A few weeks ago the New York Times ran this article about a mistrial in a New York murder trial following a several-months-long trial and 18 days of jury deliberations.

The part of the story that grabbed me were the complaints from other jurors that the sole holdout introduced his own theories into deliberations:

[the holdout] was convinced he had acted on principle, but other jurors believed his views were so strong and so singular that they began imagining three theories of the case: the prosecution’s, the defense’s and [the holdout’s]….

Other jurors said they thought [the holdout] was distrustful of the detectives in the case, sometimes citing recent examples of police misconduct….

Sometimes, while challenging the narrative presented by the prosecution, [the holdout] suggested alternatives that other jurors said seemed far-fetched. “He would come up with theories that the defense didn’t even bring up,” said…, the jury’s forewoman. 

This is a real life example of an issue I’ve written about before where jurors introduce their own evidence and unsupported theories into deliberations. I view it as a big problem that the judicial system wants to ignore.

I don’t think that jury instructions adequately explain how juries should go about reaching their verdict. Calling our current method of instructing jurors a joke might be an overstatement. But I’m sure the system of instructing juries could be greatly improved simply by revisiting general court instructions. jury

Lawyers and judges should always be looking for ways to improve the judicial system. Instead, most would rather maintain the status quo.

It’s too bad. This is an area where it might not be hard to greatly increase the odds that juries render the right verdict for the right reasons.

  • Vicki Gilliam

    I recently tried a medical malpractice case where I knew we had reached our burden of proof and the defense had not even attempted to address it. The “elements” of negligence had been reached by our expert testimony and I had even gotten their defendant, on cross, to admit most of the issues in our favor. Much to my surprise, the defense verdict came in. The jury had developed an entirely new theory of causation, the basis of which had not even been discussed, much less supported by the required expert testimony. They found an entry in the medical records on an unrelated event and told us that “they thought” this independent event (with no testimonial support or even argument) caused this patient’s death. They had independently “solved the mystery” and were able to justify their ruling with their own theory of the case! Obviously the instructions meant nothing to them. This case was outside of Mississippi and I was brought in for trial because it was a very defense centered venue and a very educated jury pool. A tough lesson for my friend who had put six figures in the case, only to discover that the jury in a venue has earned their “label” for a reason. And, I had “hit a record” (as the aggravated judge told me) in that venue for strikes “for cause”. So, we had done our best to to seat the best jury we could with our strikes and Voir Dire. We just weren’t able to defend the theories that were developed during deliberation!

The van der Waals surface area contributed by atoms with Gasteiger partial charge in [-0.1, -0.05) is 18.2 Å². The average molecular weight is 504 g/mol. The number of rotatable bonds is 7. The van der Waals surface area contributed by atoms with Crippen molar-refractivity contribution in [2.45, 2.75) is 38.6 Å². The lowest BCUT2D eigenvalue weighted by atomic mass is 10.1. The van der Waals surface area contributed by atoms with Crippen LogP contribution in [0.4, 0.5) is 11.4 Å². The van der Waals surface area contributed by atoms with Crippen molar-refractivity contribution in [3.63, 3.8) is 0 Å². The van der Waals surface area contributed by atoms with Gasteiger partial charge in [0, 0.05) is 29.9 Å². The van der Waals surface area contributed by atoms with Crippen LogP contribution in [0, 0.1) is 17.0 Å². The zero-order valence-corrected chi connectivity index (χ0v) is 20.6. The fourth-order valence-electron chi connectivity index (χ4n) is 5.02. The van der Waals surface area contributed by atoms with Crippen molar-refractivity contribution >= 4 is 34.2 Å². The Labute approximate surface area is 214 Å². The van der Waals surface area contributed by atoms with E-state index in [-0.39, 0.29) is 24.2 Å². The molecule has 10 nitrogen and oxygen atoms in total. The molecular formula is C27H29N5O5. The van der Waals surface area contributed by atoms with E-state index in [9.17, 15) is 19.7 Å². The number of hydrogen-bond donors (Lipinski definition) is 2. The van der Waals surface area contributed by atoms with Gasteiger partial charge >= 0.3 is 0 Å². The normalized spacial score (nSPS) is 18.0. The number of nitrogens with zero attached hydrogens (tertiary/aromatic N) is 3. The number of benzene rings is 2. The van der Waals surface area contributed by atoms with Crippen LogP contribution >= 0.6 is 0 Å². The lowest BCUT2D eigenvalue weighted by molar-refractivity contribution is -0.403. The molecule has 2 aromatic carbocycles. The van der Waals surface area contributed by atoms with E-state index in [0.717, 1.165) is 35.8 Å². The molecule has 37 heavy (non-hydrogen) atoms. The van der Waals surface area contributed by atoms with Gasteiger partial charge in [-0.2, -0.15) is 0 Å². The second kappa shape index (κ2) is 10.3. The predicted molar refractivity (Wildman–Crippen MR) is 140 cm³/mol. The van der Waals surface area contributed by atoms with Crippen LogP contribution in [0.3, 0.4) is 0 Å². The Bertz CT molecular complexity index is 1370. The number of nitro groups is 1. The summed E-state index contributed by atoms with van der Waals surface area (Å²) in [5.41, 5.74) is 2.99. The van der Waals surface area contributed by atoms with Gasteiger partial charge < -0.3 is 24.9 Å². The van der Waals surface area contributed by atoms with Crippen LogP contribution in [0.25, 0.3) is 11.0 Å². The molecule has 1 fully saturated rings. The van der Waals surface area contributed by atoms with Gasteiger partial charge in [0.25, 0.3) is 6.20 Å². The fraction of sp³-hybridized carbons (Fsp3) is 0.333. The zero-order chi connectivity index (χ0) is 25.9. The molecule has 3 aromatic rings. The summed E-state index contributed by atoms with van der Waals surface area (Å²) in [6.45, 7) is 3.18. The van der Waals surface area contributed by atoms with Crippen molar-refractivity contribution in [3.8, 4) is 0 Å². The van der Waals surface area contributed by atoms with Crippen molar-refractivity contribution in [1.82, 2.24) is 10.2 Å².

• I’m certainly not an expert on jury instructions, but the standard Miss. instructions don’t seem to exclude what this jury did:

      “You are to decide the facts in this case based on the evidence presented at trial. You are then to apply the law to the facts to return a verdict. You should not be influenced by bias, sympathy, or prejudice. Your verdict should not be based upon speculation or guesswork. Your verdict must be based on the evidence.”

      Vicki’s jury doubtless thought they were acting “based on the evidence.” Does there need to be language about “theories,” not just “evidence”? Any case law on that?

      • PhilipThomas

        Juries probably often think they are doing it right when they aren’t. The attorneys for the parties in a medical malpractice case can’t argue for a verdict based on a theory that is not supported by expert testimony. But here, the jury did.

        And Anderson is right, standard instructions seem to allow it. Perfect example of why instructions need to be improved.

  • Saltwaterpappy

    The idea of jury nullification in criminal cases is a time-honored American tradition especially when jurors have concerns about the veracity and truthfulness of the law enforcement officers who testify in court. As one former prosecutor once told me, “I expect criminal defendants to lie in court, but what really concerns me is that I never know when law enforcement officers are going to perjure themselves in order to make charges stick, or to obtain a conviction in court.” As someone once said, “If men were angels, there would be no need for government.” On the other hand, in a secular democratic republic such as ours, government is supposed to be of, by, and for the people. Therefore, jurors have an affirmative duty as the judges of the facts to make a determination as to the credibility of all individuals who testify under oath in court–including law enforcement.

    • PhilipThomas

      I don’t view juror nullification and finding for the defendant in a criminal trial as the same thing. I thought juror nullification was when the jury found for the defendant because they believed that the offense should not be a crime. That’s different that finding that the cops weren’t persuasive.

      • Saltwaterpappy

        True, but it can also be used in the scenario I described–see the O.J. Simpson verdict.